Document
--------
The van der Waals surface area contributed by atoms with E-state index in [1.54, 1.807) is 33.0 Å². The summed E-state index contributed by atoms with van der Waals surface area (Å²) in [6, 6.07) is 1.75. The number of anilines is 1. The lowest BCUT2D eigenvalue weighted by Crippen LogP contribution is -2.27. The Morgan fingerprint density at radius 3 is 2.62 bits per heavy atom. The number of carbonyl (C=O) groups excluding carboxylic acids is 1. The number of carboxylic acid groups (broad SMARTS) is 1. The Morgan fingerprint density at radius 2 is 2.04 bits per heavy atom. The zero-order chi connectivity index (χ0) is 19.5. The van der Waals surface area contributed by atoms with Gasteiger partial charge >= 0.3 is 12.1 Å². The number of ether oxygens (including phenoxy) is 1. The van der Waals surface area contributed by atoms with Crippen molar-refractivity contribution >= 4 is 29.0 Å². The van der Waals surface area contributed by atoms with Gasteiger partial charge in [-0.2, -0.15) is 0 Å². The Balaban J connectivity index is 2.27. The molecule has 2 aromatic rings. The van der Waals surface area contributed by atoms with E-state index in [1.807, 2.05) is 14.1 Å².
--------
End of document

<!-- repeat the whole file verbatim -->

The van der Waals surface area contributed by atoms with E-state index in [1.54, 1.807) is 33.0 Å². The summed E-state index contributed by atoms with van der Waals surface area (Å²) in [6, 6.07) is 1.75. The number of anilines is 1. The lowest BCUT2D eigenvalue weighted by Crippen LogP contribution is -2.27. The Morgan fingerprint density at radius 3 is 2.62 bits per heavy atom. The number of carbonyl (C=O) groups excluding carboxylic acids is 1. The number of carboxylic acid groups (broad SMARTS) is 1. The Morgan fingerprint density at radius 2 is 2.04 bits per heavy atom. The zero-order chi connectivity index (χ0) is 19.5. The van der Waals surface area contributed by atoms with Gasteiger partial charge >= 0.3 is 12.1 Å². The number of ether oxygens (including phenoxy) is 1. The van der Waals surface area contributed by atoms with Crippen molar-refractivity contribution >= 4 is 29.0 Å². The van der Waals surface area contributed by atoms with Gasteiger partial charge in [-0.2, -0.15) is 0 Å². The Balaban J connectivity index is 2.27. The molecule has 2 aromatic rings. The van der Waals surface area contributed by atoms with E-state index in [1.807, 2.05) is 14.1 Å².